Weed Management Options Which Reduce Pesticide Risk

Using Herbicides for Weed Control

Using Less Harmful Herbicides

Pesticides are designed to be toxic to their target organism, be it a weed, insect, or fungus. The impact of pesticides extends beyond their target organisms, however, and may include effects on farm workers, consumers, and the environment. Although regulatory procedures include reviews on the health and environmental effects of pesticides and are designed to minimize the impacts of pesticides on these non-target organisms, many people still have concerns about the effects of pesticides on human health and the environment.

Pesticides are not all created equal, however. The environmental impact of agricultural chemicals varies widely, and depends on a number of factors, including:

  • their level of toxicity to a variety of organisms;
  • acute and chronic effects on health of farm workers and consumers;
  • their persistence in the environment, on plant tissue, in the soil, and in organisms that consume them;
  • the potential for their escape from the application site by volatilization (entering the air), run-off or leaching;
  • the dose and number of applications typically required for the pesticide.

Although herbicides are designed to target plants, they can also be toxic to humans and wildlife. Herbicides vary greatly in their environmental impact, and more specifically, their toxicity and persistence in the environment. Farmers have the potential to reduce the pesticide risk by choosing herbicides that have less impact on humans and the environment.

Environmental Impact Quotients

Researchers at Cornell University have developed a system for quantifying the environmental impact of pesticides commonly used in fruit production in that region. This system, called the environmental impact quotient (EIQ), incorporates data on toxic effects of pesticides on mammals, fish, birds, beneficial insects and other insects, persistence of pesticides in the environment, and the risk of exposure. It combines a farm worker component, a consumer component, and an ecological component to come up with a value representing each pesticide’s EIQ. These EIQ values, together with percent active ingredient in the formulated product, and the application rate and frequency, can then be used to calculate total effects on the environment (including humans) in that agricultural system, allowing farmers to choose pesticides that are less harmful to the environment.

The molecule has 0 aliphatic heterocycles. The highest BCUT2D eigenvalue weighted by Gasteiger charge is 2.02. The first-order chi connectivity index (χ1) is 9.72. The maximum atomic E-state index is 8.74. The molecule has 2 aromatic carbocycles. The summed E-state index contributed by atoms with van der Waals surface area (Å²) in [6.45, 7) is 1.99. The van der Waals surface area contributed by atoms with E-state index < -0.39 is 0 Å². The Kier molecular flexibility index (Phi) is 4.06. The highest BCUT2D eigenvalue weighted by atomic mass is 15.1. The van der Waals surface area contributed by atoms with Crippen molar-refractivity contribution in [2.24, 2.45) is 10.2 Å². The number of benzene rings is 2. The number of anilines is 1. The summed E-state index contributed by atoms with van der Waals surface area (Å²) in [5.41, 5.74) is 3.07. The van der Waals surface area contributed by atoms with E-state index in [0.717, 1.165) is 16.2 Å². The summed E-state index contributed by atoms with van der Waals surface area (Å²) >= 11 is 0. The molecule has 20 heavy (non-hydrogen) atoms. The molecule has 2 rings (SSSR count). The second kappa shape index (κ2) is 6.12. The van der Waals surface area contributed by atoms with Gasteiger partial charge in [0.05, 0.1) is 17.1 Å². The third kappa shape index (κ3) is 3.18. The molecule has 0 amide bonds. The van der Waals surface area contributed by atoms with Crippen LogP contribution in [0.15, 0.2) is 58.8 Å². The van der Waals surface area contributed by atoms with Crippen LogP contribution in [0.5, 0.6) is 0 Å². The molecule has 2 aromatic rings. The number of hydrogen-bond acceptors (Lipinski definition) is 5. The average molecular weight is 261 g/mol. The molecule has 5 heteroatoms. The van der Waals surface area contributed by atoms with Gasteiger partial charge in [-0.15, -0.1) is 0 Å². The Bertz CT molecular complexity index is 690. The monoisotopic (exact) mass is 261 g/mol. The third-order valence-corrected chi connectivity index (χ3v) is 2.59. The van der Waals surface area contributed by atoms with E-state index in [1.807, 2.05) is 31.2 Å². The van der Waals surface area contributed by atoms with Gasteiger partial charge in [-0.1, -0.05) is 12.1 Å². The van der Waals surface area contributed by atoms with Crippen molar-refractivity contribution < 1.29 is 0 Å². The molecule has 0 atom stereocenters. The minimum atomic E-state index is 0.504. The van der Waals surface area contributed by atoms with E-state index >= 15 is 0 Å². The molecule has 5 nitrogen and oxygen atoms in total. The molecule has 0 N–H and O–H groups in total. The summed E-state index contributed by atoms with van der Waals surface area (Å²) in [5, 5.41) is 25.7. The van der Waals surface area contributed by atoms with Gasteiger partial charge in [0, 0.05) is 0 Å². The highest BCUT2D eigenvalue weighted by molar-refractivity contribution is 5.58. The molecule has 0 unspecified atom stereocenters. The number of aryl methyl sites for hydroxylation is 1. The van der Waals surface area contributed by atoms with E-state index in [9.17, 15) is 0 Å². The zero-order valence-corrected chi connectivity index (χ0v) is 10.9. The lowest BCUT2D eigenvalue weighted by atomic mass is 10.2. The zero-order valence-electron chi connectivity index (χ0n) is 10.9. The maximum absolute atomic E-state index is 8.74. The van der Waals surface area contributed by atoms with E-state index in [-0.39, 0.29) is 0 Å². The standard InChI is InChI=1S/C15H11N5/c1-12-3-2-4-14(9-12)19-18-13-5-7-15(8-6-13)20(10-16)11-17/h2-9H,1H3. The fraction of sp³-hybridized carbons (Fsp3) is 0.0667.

Although the equations used to calculate EIQ values in this study are based on fruit-growing agricultural systems, these values can still apply loosely to field cropping systems, even though many variables, such as farm worker exposure levels, would be different than in fruit production.

Table 1. Environmental Impact Quotients (EIQs) and field use ratings for several herbicides.

Herbicide Herbicide Group EIQ* Active ingredient Application rate Kg of product / ac Field use rating (EIQ x kg product/ac)
Metsulfuron-methyl (Ally) Group 2 16.67 60% 3 g/ac 0.0018 0.03
Clethodim (Select) Group 1 17.0 240 g/l 0.08 L/ac 0.0192 0.326
Quizalofop-P-ethyl (Assure) Group 1 51.7 96 g/L 0.15 L/ac 0.0144 0.744
Glyphosate (Roundup Original) Group 9 15.3 356 g/L 0.3 L/ac 0.107 1.64
Sethoxydim (Poast Ultra) Group 1 27.5 450 g/L 0.45 L/ac 0.2025 5.57

*EIQs taken from A Method to Measure the Environmental Impact of Pesticides, Table 2, List of Pesticides (Cornell University).

According to this method of classification, Group 2 herbicides are less harmful to the environment than many other herbicides, due to their low dose and low environmental impact. Herbicides which control similar weed spectra and have the same mode of action (for example, sethoxydim, clethodim, and quizalofop-P-ethyl) can have large differences in their EIQ and field use rating.

Recommendations

When possible, choose herbicides such as Group 2’s, which have a low dose and low environmental impact.

 

References

Kovach, J., C. Petzoldt, J. Degni and J. Tette. A method to measure the environmental impact of pesticides. Cornell University.